Most of the best Kenyan music videos of 2017 came from artists and directors who looked inwards for inspiration and authenticity. Some have used the realities of life in out cities as the fuel that drives their creative process. Others have shown the endless possibilities that can emerge from re-imagining our past and blending them with ideas about the future. Others were just feats of technical badassery by directors who knew exactly what they wanted to achieve.
Here’s our loose list of the 20 best Kenyan music videos of 2017:
20. Padi Wubonn – Ugali
A good comedian can successfully go beyond the limits of socially acceptable humor while walking the fine line between the corny and the cringe worthy. Padi Wubonn’s recent batch of parody music videos have tended to find themselves deep in either side of this divide (take the Panda parody for example). However, he achieves some sort of balance on this parody of O.T. Genasis’ Cut It. This absolutely hilarious music video delivers some unexpected satire about the ideas of masculinity attached to ugali, especially now that maize is an emotive subject.
19. Alpha Mwana Mtule – Nilinde
Dir. Big Dreams TV
Why Alpha and his team overlooked the potential of the Dandora dumpsite and instead chose to shoot this music video somewhere in Ghana is a question probably not worth pursuing. What really matters is that they end up with a bleak, grey setting that almost feels post-apocalyptic – perfectly fitting for the theme of the song.
While Mayonde and Stonee Jiwee depict an unvarnished reality of day-to-day city life in their Nairobi music video, Rigga offers us a light dose of aspirational escapism, taking us on a Sunday morning tour of the cleanest and leafiest bits of Nairobi. Such is the double-sided nature of the city in the sun. Pick your poison.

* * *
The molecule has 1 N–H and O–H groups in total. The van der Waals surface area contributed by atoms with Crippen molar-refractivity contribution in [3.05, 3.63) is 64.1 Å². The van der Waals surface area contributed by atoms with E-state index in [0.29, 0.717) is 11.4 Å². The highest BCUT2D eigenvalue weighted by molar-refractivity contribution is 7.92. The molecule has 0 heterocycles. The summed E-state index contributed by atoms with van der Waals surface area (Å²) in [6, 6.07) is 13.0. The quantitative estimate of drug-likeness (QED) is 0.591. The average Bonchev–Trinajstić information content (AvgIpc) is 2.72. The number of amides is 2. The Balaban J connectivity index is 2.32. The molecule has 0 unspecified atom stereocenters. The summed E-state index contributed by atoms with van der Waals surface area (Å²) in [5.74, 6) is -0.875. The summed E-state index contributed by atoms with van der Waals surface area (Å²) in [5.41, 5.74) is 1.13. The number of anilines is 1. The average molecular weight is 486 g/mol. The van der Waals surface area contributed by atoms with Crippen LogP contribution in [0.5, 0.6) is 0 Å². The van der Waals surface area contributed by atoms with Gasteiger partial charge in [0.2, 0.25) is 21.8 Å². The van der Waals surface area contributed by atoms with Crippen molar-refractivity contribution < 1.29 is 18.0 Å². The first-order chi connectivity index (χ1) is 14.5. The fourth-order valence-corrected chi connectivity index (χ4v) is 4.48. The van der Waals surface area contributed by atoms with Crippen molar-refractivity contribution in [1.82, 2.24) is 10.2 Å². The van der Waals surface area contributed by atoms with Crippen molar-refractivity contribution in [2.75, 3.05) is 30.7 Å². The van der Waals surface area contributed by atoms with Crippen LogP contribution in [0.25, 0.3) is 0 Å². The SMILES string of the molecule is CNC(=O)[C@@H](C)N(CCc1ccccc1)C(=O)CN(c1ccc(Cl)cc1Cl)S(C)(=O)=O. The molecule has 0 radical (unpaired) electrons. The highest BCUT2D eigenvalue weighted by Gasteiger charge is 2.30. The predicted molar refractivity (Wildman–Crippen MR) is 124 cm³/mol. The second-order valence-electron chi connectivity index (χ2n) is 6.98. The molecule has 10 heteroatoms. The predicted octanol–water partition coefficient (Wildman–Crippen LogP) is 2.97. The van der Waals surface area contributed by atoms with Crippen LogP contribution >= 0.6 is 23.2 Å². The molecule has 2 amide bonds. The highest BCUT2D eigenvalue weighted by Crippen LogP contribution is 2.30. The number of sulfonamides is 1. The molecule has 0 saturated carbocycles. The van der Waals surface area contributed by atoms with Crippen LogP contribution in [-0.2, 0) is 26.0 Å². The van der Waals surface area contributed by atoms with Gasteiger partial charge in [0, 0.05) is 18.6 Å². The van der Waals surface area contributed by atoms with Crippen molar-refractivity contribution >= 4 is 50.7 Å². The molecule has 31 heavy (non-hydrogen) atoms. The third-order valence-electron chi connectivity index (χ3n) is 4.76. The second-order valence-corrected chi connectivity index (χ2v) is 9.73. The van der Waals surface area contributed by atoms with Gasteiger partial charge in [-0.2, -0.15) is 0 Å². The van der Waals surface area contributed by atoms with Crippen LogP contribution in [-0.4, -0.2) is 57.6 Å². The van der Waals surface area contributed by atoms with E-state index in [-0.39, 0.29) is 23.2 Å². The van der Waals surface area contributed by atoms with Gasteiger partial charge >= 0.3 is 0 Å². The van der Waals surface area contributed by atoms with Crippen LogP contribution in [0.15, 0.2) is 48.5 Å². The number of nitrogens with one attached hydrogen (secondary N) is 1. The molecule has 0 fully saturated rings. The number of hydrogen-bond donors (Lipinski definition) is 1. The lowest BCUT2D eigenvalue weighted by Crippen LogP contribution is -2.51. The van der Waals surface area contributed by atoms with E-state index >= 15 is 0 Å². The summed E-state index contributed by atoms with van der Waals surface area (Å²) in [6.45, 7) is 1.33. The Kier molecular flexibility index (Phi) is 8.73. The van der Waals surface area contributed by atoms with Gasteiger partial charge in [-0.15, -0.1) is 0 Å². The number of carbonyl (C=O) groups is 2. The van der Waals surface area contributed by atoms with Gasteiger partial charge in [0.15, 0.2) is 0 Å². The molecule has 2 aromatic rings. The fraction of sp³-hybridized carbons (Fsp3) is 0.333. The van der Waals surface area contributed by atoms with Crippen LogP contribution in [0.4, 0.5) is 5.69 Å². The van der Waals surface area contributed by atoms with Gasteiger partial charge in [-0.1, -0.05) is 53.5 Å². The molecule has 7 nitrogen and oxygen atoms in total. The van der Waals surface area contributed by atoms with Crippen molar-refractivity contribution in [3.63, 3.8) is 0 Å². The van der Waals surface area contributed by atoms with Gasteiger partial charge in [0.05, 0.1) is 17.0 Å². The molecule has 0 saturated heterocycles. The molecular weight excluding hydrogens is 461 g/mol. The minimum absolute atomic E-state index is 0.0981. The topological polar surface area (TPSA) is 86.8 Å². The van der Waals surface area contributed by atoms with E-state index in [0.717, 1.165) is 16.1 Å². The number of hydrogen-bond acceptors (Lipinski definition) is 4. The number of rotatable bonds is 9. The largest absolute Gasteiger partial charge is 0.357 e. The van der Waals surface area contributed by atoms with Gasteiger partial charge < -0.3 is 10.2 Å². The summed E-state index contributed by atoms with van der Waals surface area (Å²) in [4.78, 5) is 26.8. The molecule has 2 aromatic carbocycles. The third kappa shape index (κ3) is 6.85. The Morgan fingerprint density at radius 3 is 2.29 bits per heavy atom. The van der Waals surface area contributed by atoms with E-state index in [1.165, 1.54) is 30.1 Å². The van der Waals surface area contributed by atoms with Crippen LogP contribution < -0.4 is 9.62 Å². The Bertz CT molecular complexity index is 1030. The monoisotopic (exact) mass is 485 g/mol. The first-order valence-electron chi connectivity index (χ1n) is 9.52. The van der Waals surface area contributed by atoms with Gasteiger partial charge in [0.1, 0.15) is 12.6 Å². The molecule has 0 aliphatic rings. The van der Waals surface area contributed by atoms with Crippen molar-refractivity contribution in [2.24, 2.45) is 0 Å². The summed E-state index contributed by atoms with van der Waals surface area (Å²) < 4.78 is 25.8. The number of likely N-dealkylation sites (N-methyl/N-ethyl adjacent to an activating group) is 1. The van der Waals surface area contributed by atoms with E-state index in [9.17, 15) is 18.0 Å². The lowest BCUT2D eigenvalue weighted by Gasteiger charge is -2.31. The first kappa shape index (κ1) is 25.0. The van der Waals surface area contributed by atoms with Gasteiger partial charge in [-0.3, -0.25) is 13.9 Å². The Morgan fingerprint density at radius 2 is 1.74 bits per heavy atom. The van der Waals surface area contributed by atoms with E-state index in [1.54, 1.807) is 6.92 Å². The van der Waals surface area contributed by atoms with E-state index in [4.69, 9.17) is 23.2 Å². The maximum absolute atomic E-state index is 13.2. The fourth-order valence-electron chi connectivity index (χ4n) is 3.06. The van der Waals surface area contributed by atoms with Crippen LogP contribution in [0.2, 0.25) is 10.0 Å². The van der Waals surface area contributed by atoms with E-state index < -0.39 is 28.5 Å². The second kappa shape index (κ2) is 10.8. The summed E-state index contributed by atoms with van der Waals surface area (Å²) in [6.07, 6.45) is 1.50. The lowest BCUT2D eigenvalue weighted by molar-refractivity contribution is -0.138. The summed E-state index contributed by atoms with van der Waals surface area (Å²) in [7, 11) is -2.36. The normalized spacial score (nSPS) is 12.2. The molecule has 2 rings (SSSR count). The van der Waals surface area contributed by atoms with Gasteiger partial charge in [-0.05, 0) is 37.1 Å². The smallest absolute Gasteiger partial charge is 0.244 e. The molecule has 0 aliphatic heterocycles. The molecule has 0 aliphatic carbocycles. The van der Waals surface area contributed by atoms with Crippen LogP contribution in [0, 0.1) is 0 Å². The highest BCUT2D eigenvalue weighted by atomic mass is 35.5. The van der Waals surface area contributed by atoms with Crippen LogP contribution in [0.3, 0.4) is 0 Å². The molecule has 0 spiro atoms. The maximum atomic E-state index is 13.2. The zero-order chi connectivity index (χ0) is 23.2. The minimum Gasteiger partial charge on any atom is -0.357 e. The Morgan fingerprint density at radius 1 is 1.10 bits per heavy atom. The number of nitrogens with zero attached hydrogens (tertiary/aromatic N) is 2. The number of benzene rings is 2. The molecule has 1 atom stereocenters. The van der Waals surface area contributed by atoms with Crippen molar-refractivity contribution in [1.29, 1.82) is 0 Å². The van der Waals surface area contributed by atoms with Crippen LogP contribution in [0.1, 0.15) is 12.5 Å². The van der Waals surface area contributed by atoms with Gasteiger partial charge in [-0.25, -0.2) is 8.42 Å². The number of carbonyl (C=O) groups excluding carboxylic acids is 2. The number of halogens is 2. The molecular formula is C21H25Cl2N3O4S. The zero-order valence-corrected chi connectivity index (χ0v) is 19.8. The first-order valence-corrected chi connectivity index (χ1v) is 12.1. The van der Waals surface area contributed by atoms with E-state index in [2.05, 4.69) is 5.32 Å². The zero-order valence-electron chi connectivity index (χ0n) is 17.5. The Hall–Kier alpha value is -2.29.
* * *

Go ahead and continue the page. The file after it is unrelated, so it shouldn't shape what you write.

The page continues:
16. Sugar Emcee – Tema Methali ft. Wakuu 842
Dir. Leon Chege
This music video for Tema Methali is just as enchanting as the its dubstep-inspired beats. With only two different scenes in possibly the same location, this here is why it is said that a little can go a long way.
15. Timeless Noel, Hype Ochi & Jabidii – Odi Dance
Dir. Bakari Ousmane
Odi Dance became the unusual viral sensation of 2017 and in the process overshadowed Dmore and Benzema’s Ochungulo, the track that resurrected the street anthem aesthetic of Kenyan hits from the early 2000s.
14. Kagwe Mungai – African Lady
For Kagwe Mungai’s AfricanLady, director Stanz weaves together a cute and straightforward love story spanning 15 years or so. Love lives on from countryside to city and from teenage uncertainty to self-assured adulthood.
13. Nameless – Inspire
Dir. J. Blessing
Mt. Kilimanjaro and the surrounding plains provide a picturesque setting for Nameless’ Inspire, unlocking yet another location (besides the Coast) for filming stunning landscape scenes.
12. Victoria Kimani – China Love
Dir. Dae Visuals / Victoria Kimani
Given that China is used on this song as a metaphor for everything “fake” or lacking in authenticity, the irony of having the music videos shot on location in China and New York City’s Chinatown will not be lost on anyone. The irony is so glaringly obvious it is difficult to process what Victoria Kimani is trying to say with this music video. Her facemask best summarises it all: no one understands, no one knows what it means, but it’s provocative.
11. Petra – Bambika
Dir. Kevin Bosco Jnr.
The folks responsible for the concept behind the music video for Petra’s Bambika thought outside the box and came up with a story line worthy of its location – the Bomas of Kenya. We follow a girl on a mission to deliver a party invite to various tribes, having impromptu dance-offs along the way. It is mainly the radiance and enthusiasm of the lead character, played by the talented Maria Mumo, along with the choreography by Art in Motion that holds this feel good story together. NB: Sucks to be you if you haven’t seen this great music video yet. It seems like it has been scrubbed from the internets for some reason.